The seismic shift from camera to phone-use has made every traveller a closet photographer. Pre-set functions, photo effects and a megadose of pixels fills the feeblest viewer with a surge of confidence. In spite of all that, my iPhone and Nikon still don't come with a cultural protocol.
We all want that perfect picture; the one that captures colur and emotion with a tantalizing contrast that enchants the eye and pulls us inside its frame. As visitors who care deeply about the communities we're working with, capturing amazing images is not simply a utilitarian act. Picturing others with care, respect and transparency is primary to our mission to be contributors and not just kodachrome leeches.
I spent the day with Emma Jackson, student photographer and author of the Kentucky Refugee Project exhibit “My New Kentucky Home.” Emma took her talents overseas to serve as a media intern with Conserve Natural Forests in Pai, Thailand. Between mouthfuls of curry and plantains, we discussed her experiences and some basic guidelines for taking pictures of people and places in Thailand.
“First things first," Emma told me, "this is how I prepare for a day of shooting:"
1. Review your foreign language script: "You are so beautiful/interesting," "May I take a picture of you?," "Would you like to see?," "Thank you, so much!"
2. Choose your finest hour. What light do you work best in: morning, afternoon, evening?
3. Have a detailed plan.
4. Ditch that plan.
5. Get a group to share, review and edit your work with.
In the commons
"It's polite to ask anyone if you can take their picture. Often, if you strike up a conversation with them beforehand, you'll actually get better material, too. And if you promise them a picture, make sure you deliver on it," says Emma. "Whatever you do, get off the beaten path. And by that I mean get off the beaten path of Lonely Planet's Off the Beaten Track—everyone's already there."
Let your personality shine through. You probably remember that your best photo shoots were with real characters. Genuine photographers bring out the sincerity of their subjects (even landscapes). People are always more ready to be themselves when you are.
In the cloister
Emma says to make sure to be very careful of who you take pictures of.
Genuine photographers bring out the sincerity of their subjects (even landscapes). People are always more ready to be themselves when you are.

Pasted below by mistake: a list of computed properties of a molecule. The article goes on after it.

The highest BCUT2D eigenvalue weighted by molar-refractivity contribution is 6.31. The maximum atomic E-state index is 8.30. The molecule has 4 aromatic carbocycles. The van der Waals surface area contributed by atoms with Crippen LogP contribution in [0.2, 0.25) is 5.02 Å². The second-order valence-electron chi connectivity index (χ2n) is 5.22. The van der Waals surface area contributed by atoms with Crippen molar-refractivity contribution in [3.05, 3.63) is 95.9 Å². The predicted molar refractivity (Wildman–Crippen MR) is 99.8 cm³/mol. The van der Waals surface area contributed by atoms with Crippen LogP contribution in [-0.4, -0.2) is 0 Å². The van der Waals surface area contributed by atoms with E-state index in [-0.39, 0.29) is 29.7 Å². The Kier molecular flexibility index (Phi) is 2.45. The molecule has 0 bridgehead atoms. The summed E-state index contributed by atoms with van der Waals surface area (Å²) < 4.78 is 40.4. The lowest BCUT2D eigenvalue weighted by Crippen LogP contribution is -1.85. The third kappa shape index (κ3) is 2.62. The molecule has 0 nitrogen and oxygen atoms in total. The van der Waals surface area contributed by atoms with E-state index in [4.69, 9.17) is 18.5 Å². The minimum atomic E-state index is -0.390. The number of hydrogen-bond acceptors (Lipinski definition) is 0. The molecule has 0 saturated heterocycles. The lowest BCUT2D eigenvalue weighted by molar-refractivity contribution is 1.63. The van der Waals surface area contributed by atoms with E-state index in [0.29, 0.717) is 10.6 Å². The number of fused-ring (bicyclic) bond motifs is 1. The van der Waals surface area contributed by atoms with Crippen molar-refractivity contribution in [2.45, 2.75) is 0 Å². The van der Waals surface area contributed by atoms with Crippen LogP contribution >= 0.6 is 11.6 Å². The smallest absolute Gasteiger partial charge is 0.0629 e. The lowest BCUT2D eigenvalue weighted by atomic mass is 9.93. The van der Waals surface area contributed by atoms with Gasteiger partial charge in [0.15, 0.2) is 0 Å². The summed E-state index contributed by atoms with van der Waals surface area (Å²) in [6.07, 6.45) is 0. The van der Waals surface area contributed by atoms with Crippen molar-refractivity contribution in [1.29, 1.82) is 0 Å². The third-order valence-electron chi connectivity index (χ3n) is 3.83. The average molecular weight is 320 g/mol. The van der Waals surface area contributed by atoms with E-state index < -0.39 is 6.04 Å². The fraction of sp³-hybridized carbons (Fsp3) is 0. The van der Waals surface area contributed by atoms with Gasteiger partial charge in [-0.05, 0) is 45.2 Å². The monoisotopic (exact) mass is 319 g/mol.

"Monks in Thailand are used to being photographed now, but don't insist on putting them in normal poses or making relaxed faces. They like to maintain serious, dignified expressions," she gives as an example. "Also, while it's usually okay to photograph inside temples, it's a big no-no to sneak candids of worshipers. This is their intimate moment. Thais are watching and they're not impressed when you snap a picture of someone reciting a sutra or praying."
I agree with Emma. I personally think it's important to err on the side side of caution when looking for subjects inside a wat (temple) complex.
I sometimes can take that a little far. Talking with Emma, I related to my recent visit to Si Satchanalai, one of Thailand's most important historic sites, which is rarely visited by the casual traveller. I wound my way through the ruins to Wat Chang Lom, one of the best-preserved buildings of the Sukhothai period. Perched atop a platform in front of the main chedi spire was a sign: "Do not climb."
I wasn't sure if that just applied to the platform or the famed chedi. Since I had heard about the elephant and buddha sculptures on the platform, I was tempted to ignore my suspicion. The open laterite staircase beckoned me forward, but the reverence paid to holy sites in Thailand is nothing to mess with.
So, I veered off the walkway toward a couple of gardeners clipping grass and asked them in my best Thai if I could go up and have a look. ("Bai du noi, dai mai?") They looked at me funny, paused, then gestured dismissively "Dai, dai." ("Of course, of course.") It probably seemed obvious to them, but it wasn't to me.
It's always best to proceed with caution on holy sites (ancient or modern), I think. The worst thing that can happen is that others think you're being a bit too respectful. A far better fate than desecrating a Buddha image and getting deported.Add this article to your reading list